We are alarmed by the systematic move by some developed countries to undermine key Rio principles, namely the CBDR, Polluter-Pays-Principle and the Precautionary Principle. We have seen this in the climate change negotiations, as well as in the biodiversity negotiations. At Rio+20, the move not just to undermine, but to throw these principles into the dustbin of history has become very clear and open. Every specific reference made by developing countries to these principles in the draft outcome document has been consistently bracketed for deletion by some developed countries in the negotiations. The flimsy assurance to reaffirm the principles adopted in Rio in 1992 in general without any specific reference to any of them is not at all reassuring in view of the move to undermine those key principles in other multilateral forums.
I am personally not optimistic about any meaningful agreement on the green economy theme, as can be gleaned from the current state of the outcome document. I do not believe that the fundamental differences on the concept, its motivations and purpose can be bridged in the last leg of negotiations in Rio. To me, the most that we can expect under that theme is a general agreement on the means to achieve sustainable development respecting the capacities and realities of every country, but not through a single route such as the green economy.
It seems more likely that there will be agreements reached in adopting a set of sustainable development goals (SDGs), but we cannot expect those to be laid out in detail at Rio+20. Countries will probably just decide to define a process to agree on those goals within a certain period of time, taking into account the timeline for the Millennium Development Goals (MDGs) and how this new and broader set of internationally-agreed goals will relate to the existing ones. Unlike the MDGs which were defined by a group of UN experts and politically adopted by heads of states, the SDGs will have the political advantage of being developed by countries and non-state actors in a transparent process. That will probably be presented as the highlight of Rio+20. It is not very ambitious, and not entirely new either since there are thematic goals that were already adopted in Johannesburg in 2002, most of which have not been achieved and in fact, forgotten.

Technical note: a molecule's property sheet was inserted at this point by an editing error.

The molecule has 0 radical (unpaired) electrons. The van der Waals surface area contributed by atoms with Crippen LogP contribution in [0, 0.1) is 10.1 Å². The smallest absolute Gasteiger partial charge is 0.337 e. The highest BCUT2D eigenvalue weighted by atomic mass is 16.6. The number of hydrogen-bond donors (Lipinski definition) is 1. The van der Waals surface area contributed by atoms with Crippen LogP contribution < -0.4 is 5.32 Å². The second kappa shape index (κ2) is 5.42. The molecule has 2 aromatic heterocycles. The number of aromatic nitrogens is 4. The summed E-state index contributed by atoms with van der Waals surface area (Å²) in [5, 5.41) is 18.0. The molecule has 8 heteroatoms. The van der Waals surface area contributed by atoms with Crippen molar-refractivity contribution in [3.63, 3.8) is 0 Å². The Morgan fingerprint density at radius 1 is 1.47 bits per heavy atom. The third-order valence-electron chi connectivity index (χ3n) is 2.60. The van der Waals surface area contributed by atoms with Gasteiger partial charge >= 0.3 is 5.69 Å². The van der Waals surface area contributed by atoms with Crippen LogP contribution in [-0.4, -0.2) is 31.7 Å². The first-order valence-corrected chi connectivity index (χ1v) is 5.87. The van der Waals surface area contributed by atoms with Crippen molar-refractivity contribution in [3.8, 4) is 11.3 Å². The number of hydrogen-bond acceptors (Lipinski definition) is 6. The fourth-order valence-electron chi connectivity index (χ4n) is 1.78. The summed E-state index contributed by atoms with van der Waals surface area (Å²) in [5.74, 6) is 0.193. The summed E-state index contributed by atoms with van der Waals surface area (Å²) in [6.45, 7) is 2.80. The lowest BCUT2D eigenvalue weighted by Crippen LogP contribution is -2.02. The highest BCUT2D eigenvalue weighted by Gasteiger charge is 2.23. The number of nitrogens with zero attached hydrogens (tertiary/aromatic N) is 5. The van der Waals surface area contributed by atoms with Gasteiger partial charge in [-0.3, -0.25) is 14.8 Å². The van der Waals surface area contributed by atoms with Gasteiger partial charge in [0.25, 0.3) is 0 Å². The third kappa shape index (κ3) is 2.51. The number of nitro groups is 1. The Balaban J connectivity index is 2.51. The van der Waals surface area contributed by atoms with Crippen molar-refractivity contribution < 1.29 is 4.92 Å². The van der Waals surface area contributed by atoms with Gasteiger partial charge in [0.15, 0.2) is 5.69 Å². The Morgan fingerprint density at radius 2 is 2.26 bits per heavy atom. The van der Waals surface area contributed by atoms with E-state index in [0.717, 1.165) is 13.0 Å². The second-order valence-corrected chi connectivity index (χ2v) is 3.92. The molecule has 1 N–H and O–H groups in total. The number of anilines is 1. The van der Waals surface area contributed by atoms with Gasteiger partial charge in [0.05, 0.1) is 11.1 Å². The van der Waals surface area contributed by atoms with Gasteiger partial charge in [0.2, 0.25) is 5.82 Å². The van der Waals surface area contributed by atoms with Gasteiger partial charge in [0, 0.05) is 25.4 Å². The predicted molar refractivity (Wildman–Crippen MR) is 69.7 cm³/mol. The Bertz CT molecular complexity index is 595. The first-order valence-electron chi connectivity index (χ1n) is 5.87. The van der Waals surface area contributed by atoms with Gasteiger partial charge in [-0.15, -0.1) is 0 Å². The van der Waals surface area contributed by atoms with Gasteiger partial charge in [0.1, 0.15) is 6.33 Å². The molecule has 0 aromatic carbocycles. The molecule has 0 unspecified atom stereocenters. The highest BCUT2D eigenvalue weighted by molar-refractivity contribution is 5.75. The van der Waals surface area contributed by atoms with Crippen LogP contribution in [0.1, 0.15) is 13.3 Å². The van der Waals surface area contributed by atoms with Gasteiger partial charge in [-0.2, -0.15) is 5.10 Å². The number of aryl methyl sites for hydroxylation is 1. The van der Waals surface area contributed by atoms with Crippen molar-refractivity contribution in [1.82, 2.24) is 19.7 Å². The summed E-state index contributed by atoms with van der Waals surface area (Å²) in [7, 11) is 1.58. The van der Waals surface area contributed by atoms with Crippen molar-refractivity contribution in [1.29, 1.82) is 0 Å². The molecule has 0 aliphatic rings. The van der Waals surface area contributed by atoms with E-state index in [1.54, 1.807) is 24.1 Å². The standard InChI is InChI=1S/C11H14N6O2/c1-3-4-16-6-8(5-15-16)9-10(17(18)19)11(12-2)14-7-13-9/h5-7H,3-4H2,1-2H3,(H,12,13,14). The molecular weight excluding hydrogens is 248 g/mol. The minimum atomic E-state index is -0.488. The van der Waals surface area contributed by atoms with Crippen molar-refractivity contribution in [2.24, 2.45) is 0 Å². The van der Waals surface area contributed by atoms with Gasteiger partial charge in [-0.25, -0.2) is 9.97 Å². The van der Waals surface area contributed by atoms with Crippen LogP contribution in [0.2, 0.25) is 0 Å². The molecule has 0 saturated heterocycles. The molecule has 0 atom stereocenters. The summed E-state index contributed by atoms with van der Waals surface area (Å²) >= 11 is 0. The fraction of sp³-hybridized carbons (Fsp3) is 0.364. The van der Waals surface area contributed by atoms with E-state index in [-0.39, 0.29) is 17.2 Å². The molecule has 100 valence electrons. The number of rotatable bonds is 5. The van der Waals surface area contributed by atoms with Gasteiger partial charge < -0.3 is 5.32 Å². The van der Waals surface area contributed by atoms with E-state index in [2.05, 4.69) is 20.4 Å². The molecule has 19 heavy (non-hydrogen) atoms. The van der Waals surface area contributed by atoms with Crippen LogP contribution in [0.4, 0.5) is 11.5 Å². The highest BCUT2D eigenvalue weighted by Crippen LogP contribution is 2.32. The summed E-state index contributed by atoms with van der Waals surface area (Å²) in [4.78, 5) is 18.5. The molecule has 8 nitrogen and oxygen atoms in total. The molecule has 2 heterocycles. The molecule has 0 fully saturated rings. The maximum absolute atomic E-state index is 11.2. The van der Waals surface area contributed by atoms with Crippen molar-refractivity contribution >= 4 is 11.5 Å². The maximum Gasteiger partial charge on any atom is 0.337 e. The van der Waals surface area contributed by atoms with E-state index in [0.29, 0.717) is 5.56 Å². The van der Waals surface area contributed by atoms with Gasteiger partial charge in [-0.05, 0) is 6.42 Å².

On the issues that we are closely following and for which we have set realistically achievable targets, we expect that there will be agreements on the technology-related issues in the final outcome document that will be adopted at Rio+20 next week, specifically:
- To strengthen the capacity of communities, countries and regional and international institutions to assess the potential impacts of new and emerging technologies on the environment, human health, livelihoods and cultures;
- To reaffirm the moratorium on ocean fertilisation adopted in the Convention on Biodiversity in 2008 and affirmed by Parties in 2010; and hopefully,
- To have a political declaration calling for a ban on geoengineering
--Thank you very much.